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No, the service of worship is not something rendered to God in order that he may generously remunerate us. So we look further down the list of definitions until we come to one emerging from the philosophy and the social structure of the middle ages. (And the feudal system, whatever were its human perversions and injustices in practice, shows forth in its ideal concept the nature of divine orderliness better than any other system.) There, we note, “service” had the sense of being permitted to do that which fulfilled and enriched the person so serving. When the knight was permitted to serve his lady, or the liegeman his lord, he was (under the ideal if not the reality) given freedom to be his best self, to exercise his capacities as they were meant to be exercised, to become a living, working part of the whole beautiful, divinely ordained structure. Service was a privilege, an honor, a release from unworthy servitude. It was motivated by reference, gratitude, and love.

And so first and foremost, our service to God consists of living as we were originally intended to live, in obedience and perfect love. Such service is freedom because such living, for the recreated creature is natural. God created us for his glory, and our purpose is to glorify him and enjoy him forever. This is our “acceptable service.” We can never live it fully in this life—the process of perfection is not completed—but we can practice.

Then we look at one more pertinent definition: “service” as “an office of devotion” performed by a priest. It was the priest, we know, who under the Mosaic law was “ordained to offer gifts and sacrifices,” “to serve” before the Lord. Under grace, every Christian is entered into the priesthood of all believers and is thus similarly “ordained.” In a very significant way, this fact most clearly exemplifies the whole wonderful meaning of worship, for it shows a rebellion overthrown, a breach healed, an evil covered, a communion restored.

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Since, then, service emanates from a living relationship, our service of worship is continuous, as continuous as those who serve before the thunderous throne itself in heaven. The condition of the believer is not one of normal, everyday separation from God occasionally interrupted by periods when he is admitted to the Divine Presence. Rather it is one of permanent restoration to a vital relationship. In this life, however, this truth is never fully realized; so it is proper, and sanctioned by Scripture, that man should from time to time celebrate in a particular way his restored relationship to his Creator. And it is right, too, that these worship services should be made so decorous and comely that the spiritual reality is shown forth in pleasing outward signs. What in detail constitutes appropriate ritual is a matter of endless discussion among the various denominations, and it is no part of this writing to touch on the problem. But one thing is clear: any detail of the ritual which ignores, weakens, or contradicts any spiritual reality underlying the outward form is improper at best, offensive to God at worst.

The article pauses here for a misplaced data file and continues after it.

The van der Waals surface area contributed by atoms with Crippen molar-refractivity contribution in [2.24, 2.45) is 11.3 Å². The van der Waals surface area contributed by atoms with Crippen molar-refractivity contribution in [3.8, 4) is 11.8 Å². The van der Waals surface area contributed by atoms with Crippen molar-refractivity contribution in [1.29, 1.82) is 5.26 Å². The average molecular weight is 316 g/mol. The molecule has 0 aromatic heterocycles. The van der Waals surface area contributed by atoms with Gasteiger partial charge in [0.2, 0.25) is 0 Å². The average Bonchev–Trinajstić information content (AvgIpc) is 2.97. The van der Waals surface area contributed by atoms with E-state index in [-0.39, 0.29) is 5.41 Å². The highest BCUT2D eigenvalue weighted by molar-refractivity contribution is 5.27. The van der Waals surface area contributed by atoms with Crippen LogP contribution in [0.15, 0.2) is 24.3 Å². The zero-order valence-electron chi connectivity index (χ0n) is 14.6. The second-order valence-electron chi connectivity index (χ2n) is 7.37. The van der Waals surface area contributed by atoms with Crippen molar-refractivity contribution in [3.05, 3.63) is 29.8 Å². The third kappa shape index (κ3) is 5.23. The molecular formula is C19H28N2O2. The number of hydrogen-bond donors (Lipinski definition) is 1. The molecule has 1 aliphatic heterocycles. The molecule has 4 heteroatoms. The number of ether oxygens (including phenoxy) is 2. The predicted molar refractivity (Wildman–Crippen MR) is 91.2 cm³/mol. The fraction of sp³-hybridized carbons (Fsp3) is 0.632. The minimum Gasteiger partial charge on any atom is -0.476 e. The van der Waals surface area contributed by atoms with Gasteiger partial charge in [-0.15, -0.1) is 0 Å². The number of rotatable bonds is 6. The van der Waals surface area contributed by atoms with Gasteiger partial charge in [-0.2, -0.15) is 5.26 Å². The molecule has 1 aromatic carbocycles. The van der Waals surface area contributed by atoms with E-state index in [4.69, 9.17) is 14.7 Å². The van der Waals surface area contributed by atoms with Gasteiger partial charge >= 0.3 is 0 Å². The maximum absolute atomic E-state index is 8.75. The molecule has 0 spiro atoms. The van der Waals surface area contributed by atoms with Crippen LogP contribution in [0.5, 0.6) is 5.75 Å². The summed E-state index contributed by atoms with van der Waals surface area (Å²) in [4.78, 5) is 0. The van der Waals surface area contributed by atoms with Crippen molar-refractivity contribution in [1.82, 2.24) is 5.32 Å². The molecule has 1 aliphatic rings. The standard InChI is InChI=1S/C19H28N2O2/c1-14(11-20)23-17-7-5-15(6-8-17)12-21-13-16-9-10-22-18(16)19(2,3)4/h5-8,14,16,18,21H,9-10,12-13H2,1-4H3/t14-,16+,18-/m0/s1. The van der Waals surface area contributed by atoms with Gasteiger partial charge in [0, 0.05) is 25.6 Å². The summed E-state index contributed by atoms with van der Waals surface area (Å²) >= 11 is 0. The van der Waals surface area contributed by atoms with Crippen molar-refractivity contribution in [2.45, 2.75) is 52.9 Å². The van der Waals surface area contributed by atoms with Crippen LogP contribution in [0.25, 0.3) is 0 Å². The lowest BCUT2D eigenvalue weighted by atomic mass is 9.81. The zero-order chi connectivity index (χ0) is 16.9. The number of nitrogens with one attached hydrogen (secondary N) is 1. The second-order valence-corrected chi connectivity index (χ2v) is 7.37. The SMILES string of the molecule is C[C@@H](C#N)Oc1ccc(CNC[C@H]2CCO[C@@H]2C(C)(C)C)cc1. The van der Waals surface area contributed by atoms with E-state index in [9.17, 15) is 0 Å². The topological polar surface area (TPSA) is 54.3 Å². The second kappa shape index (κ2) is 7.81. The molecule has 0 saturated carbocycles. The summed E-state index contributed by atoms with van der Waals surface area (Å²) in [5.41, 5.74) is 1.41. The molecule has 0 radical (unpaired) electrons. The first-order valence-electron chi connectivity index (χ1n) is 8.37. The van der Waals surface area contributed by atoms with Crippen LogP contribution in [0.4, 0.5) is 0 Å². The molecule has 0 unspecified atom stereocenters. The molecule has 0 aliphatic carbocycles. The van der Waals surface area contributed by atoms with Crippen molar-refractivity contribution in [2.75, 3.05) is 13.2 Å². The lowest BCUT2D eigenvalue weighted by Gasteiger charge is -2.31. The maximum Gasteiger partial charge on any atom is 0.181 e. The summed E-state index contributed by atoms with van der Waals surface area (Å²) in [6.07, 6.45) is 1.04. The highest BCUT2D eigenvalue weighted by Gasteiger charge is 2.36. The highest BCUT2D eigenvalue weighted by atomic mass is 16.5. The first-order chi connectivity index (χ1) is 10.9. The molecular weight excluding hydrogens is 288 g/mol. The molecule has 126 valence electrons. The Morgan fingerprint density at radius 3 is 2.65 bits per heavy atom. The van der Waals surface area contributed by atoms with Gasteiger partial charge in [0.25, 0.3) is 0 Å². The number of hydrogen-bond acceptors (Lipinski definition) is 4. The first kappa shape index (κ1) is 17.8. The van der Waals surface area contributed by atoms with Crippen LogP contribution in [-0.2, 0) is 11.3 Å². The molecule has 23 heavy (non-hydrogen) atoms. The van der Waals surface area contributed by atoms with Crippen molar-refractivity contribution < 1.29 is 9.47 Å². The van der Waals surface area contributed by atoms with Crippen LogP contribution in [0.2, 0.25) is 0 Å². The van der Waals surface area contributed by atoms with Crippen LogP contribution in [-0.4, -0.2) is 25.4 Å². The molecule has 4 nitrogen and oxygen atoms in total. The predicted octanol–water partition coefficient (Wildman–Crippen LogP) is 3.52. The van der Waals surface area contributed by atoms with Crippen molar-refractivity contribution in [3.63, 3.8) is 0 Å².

Really, everything is summed up in a command and a promise. The command: “Whatsoever ye do in word or deed, do all in the name of the Lord Jesus, giving thanks to God and the father by him.” And the promise: “If a man love me, he will keep my words: and my father will love him, and we will come unto him, and make our abode with him.”


“Not Every One—”

I call thee Lord, Lord

Glibly as a priest

Who knows the music of thy word

But nothing of its yeast.

I call thee Saviour dear

With unctious piety—

Yet, somehow, never walk too near

Danger or strife for thee.

I call thee Master, Christ,

With cheerful voice and hollow—

Yet I have never even priced

The road that Thee would follow!


Calvin D. Linton is Dean of Columbian College of George Washington University in the District of Columbia. He holds the A.B. degree from George Washington University, and the A.M. and Ph.D. degrees from Johns Hopkins University. His address on “The Service of Worship” was delivered to the Christian Business Men’s Committee of Washington.